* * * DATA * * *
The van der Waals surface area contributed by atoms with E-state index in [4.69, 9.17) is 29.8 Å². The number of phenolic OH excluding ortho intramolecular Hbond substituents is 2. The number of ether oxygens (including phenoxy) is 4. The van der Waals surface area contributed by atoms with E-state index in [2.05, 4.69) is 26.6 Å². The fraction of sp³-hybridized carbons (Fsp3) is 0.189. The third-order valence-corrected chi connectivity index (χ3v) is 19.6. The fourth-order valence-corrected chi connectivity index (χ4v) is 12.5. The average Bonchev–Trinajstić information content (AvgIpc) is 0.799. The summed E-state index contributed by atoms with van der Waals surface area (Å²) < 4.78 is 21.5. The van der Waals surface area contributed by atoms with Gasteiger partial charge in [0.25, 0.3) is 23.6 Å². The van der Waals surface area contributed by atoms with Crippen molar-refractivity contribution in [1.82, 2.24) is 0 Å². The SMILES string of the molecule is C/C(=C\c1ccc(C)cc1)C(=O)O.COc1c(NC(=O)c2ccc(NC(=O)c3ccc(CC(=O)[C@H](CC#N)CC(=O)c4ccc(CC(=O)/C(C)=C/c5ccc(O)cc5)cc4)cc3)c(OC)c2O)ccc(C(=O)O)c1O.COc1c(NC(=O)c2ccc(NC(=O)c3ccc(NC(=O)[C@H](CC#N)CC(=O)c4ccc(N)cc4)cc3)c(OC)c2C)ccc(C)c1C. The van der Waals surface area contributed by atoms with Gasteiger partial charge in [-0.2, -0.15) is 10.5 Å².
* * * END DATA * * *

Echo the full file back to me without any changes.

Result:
The van der Waals surface area contributed by atoms with E-state index in [4.69, 9.17) is 29.8 Å². The number of phenolic OH excluding ortho intramolecular Hbond substituents is 2. The number of ether oxygens (including phenoxy) is 4. The van der Waals surface area contributed by atoms with E-state index in [2.05, 4.69) is 26.6 Å². The fraction of sp³-hybridized carbons (Fsp3) is 0.189. The third-order valence-corrected chi connectivity index (χ3v) is 19.6. The fourth-order valence-corrected chi connectivity index (χ4v) is 12.5. The average Bonchev–Trinajstić information content (AvgIpc) is 0.799. The summed E-state index contributed by atoms with van der Waals surface area (Å²) < 4.78 is 21.5. The van der Waals surface area contributed by atoms with Gasteiger partial charge in [0.25, 0.3) is 23.6 Å². The van der Waals surface area contributed by atoms with Crippen molar-refractivity contribution in [1.82, 2.24) is 0 Å². The SMILES string of the molecule is C/C(=C\c1ccc(C)cc1)C(=O)O.COc1c(NC(=O)c2ccc(NC(=O)c3ccc(CC(=O)[C@H](CC#N)CC(=O)c4ccc(CC(=O)/C(C)=C/c5ccc(O)cc5)cc4)cc3)c(OC)c2O)ccc(C(=O)O)c1O.COc1c(NC(=O)c2ccc(NC(=O)c3ccc(NC(=O)[C@H](CC#N)CC(=O)c4ccc(N)cc4)cc3)c(OC)c2C)ccc(C)c1C. The van der Waals surface area contributed by atoms with Gasteiger partial charge in [-0.2, -0.15) is 10.5 Å².